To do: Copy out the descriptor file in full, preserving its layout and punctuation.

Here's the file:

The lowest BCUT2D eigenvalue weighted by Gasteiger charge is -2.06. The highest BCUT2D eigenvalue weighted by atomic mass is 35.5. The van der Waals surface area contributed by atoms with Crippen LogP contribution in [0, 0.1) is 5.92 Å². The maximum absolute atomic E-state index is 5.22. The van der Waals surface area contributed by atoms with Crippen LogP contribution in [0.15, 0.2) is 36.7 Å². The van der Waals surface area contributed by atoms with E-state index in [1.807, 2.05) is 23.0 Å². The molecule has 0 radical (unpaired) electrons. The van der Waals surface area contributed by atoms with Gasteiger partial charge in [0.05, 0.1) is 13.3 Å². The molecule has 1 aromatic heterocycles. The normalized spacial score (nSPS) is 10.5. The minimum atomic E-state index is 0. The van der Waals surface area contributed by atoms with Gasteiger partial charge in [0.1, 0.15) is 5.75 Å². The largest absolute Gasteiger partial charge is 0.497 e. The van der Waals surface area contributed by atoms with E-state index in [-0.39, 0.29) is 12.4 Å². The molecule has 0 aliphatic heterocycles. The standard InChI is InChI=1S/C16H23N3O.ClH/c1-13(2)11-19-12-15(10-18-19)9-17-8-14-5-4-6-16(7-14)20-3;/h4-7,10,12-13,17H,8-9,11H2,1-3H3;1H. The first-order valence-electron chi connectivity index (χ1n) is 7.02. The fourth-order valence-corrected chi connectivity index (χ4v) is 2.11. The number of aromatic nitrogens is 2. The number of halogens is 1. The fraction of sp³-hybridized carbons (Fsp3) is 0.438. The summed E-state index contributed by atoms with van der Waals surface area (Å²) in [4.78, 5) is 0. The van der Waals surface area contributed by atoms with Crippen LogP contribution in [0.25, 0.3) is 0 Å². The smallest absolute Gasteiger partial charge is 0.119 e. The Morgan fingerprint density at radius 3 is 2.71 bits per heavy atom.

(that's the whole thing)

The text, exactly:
The lowest BCUT2D eigenvalue weighted by Gasteiger charge is -2.06. The highest BCUT2D eigenvalue weighted by atomic mass is 35.5. The van der Waals surface area contributed by atoms with Crippen LogP contribution in [0, 0.1) is 5.92 Å². The maximum absolute atomic E-state index is 5.22. The van der Waals surface area contributed by atoms with Crippen LogP contribution in [0.15, 0.2) is 36.7 Å². The van der Waals surface area contributed by atoms with E-state index in [1.807, 2.05) is 23.0 Å². The molecule has 0 radical (unpaired) electrons. The van der Waals surface area contributed by atoms with Gasteiger partial charge in [0.05, 0.1) is 13.3 Å². The molecule has 1 aromatic heterocycles. The normalized spacial score (nSPS) is 10.5. The minimum atomic E-state index is 0. The van der Waals surface area contributed by atoms with Gasteiger partial charge in [0.1, 0.15) is 5.75 Å². The largest absolute Gasteiger partial charge is 0.497 e. The van der Waals surface area contributed by atoms with E-state index in [-0.39, 0.29) is 12.4 Å². The molecule has 0 aliphatic heterocycles. The standard InChI is InChI=1S/C16H23N3O.ClH/c1-13(2)11-19-12-15(10-18-19)9-17-8-14-5-4-6-16(7-14)20-3;/h4-7,10,12-13,17H,8-9,11H2,1-3H3;1H. The first-order valence-electron chi connectivity index (χ1n) is 7.02. The fourth-order valence-corrected chi connectivity index (χ4v) is 2.11. The number of aromatic nitrogens is 2. The number of halogens is 1. The fraction of sp³-hybridized carbons (Fsp3) is 0.438. The summed E-state index contributed by atoms with van der Waals surface area (Å²) in [4.78, 5) is 0. The van der Waals surface area contributed by atoms with Crippen LogP contribution in [0.25, 0.3) is 0 Å². The smallest absolute Gasteiger partial charge is 0.119 e. The Morgan fingerprint density at radius 3 is 2.71 bits per heavy atom.